Out of the Mainstream
November 4, 2010,
By David Gill
New messages and new media have become part of the marketing menu for the floor-care industry.
In April, Hoover launched a comprehensive marketing campaign that integrates social networks, cause efforts, DRTV and national television advertising. The social-media component includes platforms on both Facebook and Twitter.
The cause element is a partnership between Hoover and Cleaning For A Reason, the organization that provides home-cleaning services to women undergoing cancer treatment.
Brian Kirkendall, Hoover's vice president of marketing, said, "I'm a big believer in integrated campaigns. You can't just do TV. We've found Facebook a great way to communicate with the consumer. They tell us what we do right and what we do wrong, and how we can fix it."
The logic behind a campaign of this sort lies in the need for brand consistency, Kirkendall said. "People don't want Hoover all of a sudden to be different," he said. "They want Hoover to be the same brand they have trusted over the years, and based on that trust they go to Facebook expecting to find Hoover. When I started here (in 2009), we weren't on Facebook at all. We started this campaign because we need to be where the consumer is right now."
Hoover's effort logged positive results in the first six months of the campaign. "We've picked up a test with one major mass retailer and have added store counts with other major retailers," Kirkendall said. "One of our current customers picked up the Cleaning For A Reason part and placed it in their national circular, and has done some stuff with it on their Web site."
Bissell's marketing now includes direct-response TV and cause marketing. In the latter element, the company has involved itself in particular with causes related to pets, along with supplying Ronald McDonald House with cleaning products.
Among other examples of the cause components is Bissell's Most Valuable Pet Contest, which had its third run this year. Bissell is also present at events involving pet adoption, pet shelters and humane societies, and has taken a part in lostpetsusa.com, a Web site dedicated to helping owners find their lost pets.
Jim Krzeminski, Bissell's executive vice president of sales and marketing, said alternative marketing media have become necessary with the fracturing of media as a whole. "The big advertising dollars still go to TV, but you see more alternative media in the mix," Krzeminski said. "We have to stay out there with a constant stream of news about our products in the digital space and with non-traditional media."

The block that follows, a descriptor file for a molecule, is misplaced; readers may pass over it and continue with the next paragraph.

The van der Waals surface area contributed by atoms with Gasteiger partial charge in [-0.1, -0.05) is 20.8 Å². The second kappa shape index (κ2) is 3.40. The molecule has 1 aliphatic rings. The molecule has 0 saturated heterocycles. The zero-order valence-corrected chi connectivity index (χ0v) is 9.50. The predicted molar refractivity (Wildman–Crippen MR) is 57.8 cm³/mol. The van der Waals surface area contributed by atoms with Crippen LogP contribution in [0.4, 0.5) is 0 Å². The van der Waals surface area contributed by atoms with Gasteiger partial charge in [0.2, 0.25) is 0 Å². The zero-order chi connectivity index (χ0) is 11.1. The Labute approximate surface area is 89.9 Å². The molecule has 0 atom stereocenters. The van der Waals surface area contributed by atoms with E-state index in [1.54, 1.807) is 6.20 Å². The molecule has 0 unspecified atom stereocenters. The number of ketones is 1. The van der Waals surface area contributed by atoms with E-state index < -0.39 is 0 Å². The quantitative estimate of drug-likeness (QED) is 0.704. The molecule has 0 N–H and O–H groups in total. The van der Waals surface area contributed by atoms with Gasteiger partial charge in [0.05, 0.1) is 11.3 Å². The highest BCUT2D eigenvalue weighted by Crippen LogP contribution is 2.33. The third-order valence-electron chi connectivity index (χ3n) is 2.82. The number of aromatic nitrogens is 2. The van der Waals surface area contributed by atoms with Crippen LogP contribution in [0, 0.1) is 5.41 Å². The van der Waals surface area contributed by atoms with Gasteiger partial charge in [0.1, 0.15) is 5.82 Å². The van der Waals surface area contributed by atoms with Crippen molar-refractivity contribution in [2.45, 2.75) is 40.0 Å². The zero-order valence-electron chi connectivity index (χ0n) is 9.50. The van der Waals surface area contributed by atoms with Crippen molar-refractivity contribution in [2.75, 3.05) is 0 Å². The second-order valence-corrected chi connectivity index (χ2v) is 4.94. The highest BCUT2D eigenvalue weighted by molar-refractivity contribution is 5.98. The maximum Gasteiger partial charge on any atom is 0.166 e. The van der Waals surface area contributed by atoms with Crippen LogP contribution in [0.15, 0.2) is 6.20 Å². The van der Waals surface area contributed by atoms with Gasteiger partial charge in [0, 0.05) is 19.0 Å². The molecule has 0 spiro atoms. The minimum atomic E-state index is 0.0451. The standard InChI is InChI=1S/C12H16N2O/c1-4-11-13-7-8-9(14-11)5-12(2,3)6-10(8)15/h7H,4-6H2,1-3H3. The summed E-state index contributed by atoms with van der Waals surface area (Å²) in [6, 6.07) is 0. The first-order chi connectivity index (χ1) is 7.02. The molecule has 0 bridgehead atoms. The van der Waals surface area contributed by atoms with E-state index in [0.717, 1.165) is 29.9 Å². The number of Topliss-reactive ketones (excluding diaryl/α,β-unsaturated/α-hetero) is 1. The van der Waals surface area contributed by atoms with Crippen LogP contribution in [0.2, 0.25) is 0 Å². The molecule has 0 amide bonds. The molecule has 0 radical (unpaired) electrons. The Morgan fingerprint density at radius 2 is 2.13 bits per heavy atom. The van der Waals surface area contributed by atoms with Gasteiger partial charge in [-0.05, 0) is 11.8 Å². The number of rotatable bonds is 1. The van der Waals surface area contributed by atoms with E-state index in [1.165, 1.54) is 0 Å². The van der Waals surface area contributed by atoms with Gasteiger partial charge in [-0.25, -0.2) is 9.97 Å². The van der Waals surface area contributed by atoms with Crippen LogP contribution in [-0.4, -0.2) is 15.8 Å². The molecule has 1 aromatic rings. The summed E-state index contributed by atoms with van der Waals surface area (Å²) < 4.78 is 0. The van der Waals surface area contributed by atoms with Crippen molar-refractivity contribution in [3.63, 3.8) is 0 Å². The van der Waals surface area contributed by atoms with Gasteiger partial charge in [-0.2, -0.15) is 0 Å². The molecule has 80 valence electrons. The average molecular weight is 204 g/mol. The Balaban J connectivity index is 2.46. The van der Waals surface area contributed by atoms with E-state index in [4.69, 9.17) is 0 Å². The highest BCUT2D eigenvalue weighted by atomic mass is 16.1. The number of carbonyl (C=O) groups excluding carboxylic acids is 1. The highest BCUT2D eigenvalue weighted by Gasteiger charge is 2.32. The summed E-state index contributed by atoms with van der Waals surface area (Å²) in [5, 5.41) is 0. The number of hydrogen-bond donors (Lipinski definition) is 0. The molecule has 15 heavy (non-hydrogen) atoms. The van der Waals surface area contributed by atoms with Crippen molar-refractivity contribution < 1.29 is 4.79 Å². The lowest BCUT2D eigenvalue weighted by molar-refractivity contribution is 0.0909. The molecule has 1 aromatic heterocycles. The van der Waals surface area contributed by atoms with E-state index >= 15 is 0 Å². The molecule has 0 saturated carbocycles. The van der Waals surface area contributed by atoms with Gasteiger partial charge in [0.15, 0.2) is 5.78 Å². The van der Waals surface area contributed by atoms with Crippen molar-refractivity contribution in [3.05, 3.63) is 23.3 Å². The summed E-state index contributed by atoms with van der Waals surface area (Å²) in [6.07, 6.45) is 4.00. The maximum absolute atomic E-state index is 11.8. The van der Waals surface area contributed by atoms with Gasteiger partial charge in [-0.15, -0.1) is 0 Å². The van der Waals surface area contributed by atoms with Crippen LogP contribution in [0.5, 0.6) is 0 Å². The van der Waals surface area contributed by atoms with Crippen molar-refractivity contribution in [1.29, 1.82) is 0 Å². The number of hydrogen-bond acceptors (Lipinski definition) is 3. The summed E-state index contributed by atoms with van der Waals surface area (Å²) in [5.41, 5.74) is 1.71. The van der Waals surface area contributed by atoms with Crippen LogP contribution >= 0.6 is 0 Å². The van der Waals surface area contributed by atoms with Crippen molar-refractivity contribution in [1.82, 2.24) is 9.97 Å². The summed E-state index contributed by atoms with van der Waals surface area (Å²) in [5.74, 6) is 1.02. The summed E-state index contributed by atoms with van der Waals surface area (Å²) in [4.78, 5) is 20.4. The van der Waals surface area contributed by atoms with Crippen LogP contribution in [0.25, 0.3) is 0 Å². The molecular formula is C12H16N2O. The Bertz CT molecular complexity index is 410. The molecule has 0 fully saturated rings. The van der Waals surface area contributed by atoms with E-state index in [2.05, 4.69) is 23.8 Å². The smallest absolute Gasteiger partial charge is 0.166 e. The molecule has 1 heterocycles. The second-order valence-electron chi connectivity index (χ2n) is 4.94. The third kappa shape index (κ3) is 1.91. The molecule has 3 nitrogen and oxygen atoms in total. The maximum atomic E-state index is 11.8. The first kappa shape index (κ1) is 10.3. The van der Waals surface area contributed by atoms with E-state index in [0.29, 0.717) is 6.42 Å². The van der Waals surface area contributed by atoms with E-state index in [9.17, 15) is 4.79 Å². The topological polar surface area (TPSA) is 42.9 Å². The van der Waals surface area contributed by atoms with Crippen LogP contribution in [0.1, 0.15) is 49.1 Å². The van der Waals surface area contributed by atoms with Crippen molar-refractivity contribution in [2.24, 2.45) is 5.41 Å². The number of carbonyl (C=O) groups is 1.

In yet another type of alternative marketing, a company called House Party engages consumers through parties in their homes at which products in all categories can be tried out, with parties concentrating on one product taking place across the nation on the same day.
Recently, House Party held a series of parties centering on the Rubbermaid Reveal Spray Mop, partnering with the brand's marketing team. Leigh Boone, brand manager-cleaning for Rubbermaid, said the parties "met our objectives of driving consumer awareness, trial and purchase intent." A spokeswoman for House Party said the company is now discussing the possibility of creating a similar event with a vacuum brand.
The growth of alternative marketing means will continue because of consumers' needs for one-to-one communication, Kirkendall said. "There is a lot of other group stuff we could be doing," he said. "Whether it's supporting Web chats, doing different blog groups, it all comes down to how we can give you information about our products."
Alternative marketing is also necessary because "mass media as we know it is on an accelerated path toward significant change," Krzeminski said. "We still believe in traditional media, but now digital media is shifting at a dramatic pace toward becoming the new mass media. And however we do it, this industry has to be out front with news about products."